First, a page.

Well, it took us three years to hire our first full time developer and in the meantime that prototype ended up becoming the actual product of our company, Closing Folders. As a result, I spent the next TEN YEARS writing Django and Ember.js code, every. single. day. These technologies I picked, pretty much on a whim, turned out to have a massive sustaining impact on the future of my work and business. Today, Closing Folders still runs on Ember.js and Django and, while I no longer have anything to do with it, I wouldn't be surprised if it still does another ten years from now.

Django ended up being a pretty good choice. It is still a widely used technology today. Ember.js was, unfortunately, the wrong choice. The right choice would have been React.js. The only problem is React.js hadn't been released yet and wouldn't become popular for 1-2 years after. Some might argue Angular was the right choice but actually, at the time, it was Angular 1 which Google would later sunset in favour of Angular 2. All to say, I think Ember.js was as good a choice as any of them at that time. The other great part about Ember.js was there was a local meetup in Toronto where I ended up meeting a lot of cool people.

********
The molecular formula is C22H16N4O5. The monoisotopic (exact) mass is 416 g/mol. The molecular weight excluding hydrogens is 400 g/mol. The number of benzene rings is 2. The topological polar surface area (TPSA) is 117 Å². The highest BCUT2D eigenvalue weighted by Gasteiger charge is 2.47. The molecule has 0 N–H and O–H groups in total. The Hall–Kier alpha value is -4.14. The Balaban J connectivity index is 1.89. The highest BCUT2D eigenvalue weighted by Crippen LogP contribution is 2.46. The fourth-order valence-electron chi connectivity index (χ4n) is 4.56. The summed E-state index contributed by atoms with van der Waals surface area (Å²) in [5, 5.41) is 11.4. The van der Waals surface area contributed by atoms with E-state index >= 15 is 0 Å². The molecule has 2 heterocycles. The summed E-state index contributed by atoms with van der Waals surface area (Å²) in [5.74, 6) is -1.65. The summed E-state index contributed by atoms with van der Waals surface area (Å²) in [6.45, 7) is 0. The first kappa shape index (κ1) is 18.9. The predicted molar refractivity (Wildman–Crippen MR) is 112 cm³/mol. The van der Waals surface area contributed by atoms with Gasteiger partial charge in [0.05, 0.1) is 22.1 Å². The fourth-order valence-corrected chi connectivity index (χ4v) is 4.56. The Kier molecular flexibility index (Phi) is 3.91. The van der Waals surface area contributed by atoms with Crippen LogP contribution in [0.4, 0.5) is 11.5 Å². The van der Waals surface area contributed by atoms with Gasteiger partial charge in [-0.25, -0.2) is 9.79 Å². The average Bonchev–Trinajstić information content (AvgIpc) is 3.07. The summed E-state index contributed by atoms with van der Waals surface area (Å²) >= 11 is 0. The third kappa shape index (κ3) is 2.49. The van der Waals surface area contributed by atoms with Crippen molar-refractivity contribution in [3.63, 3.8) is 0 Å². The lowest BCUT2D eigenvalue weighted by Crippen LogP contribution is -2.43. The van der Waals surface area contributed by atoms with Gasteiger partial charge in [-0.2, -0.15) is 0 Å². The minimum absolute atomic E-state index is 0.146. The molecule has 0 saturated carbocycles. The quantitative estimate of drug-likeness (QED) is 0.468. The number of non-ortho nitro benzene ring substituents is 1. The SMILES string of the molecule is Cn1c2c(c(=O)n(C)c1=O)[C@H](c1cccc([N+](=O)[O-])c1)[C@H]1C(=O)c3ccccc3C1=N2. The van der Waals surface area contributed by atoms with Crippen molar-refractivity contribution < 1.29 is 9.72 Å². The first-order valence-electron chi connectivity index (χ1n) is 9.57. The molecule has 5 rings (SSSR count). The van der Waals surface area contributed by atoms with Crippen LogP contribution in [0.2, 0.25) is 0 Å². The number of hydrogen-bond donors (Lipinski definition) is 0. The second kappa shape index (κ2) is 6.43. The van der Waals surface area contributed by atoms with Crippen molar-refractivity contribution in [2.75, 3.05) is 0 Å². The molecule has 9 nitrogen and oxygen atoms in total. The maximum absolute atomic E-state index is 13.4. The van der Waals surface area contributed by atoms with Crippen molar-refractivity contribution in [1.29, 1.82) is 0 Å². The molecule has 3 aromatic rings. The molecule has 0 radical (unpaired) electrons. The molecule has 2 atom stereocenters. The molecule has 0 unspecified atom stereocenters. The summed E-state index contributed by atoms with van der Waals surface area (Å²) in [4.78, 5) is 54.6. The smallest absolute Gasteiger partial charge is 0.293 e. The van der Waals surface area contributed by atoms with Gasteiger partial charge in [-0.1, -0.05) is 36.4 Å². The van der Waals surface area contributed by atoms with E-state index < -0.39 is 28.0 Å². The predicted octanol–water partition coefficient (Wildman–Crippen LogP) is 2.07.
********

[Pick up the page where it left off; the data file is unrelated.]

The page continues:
All of this was running through this week when I found myself in a similar position: kicking the tires of huge software libraries that I need to bet the company on. Except, now I am not naive enough to make these decisions so flippantly. Instead, I am paralyzed by their enormity.

When I announced eno, I said I would write it "from scratch" - my hope was to never have to make these hard decisions. If I just write everything myself, then I can control my destiny for the next decade or more.

Unfortunately there are some wrinkles with this. The first is that, in 2024, you probably want to make an application that can run on Mac, Windows and in a web browser. The most common way to do this is to write the application to run in a browser and then use something called Electron to package it as a desktop application for Windows and Mac. Inside that package, is literally a copy of Google Chrome that runs behind the scenes when you launch the application. The performance is terrible, the file sizes are giant and you are stuck building with browser APIs which, for my purposes, are unsuitable. So, as you can see, I'm not a big fan of that.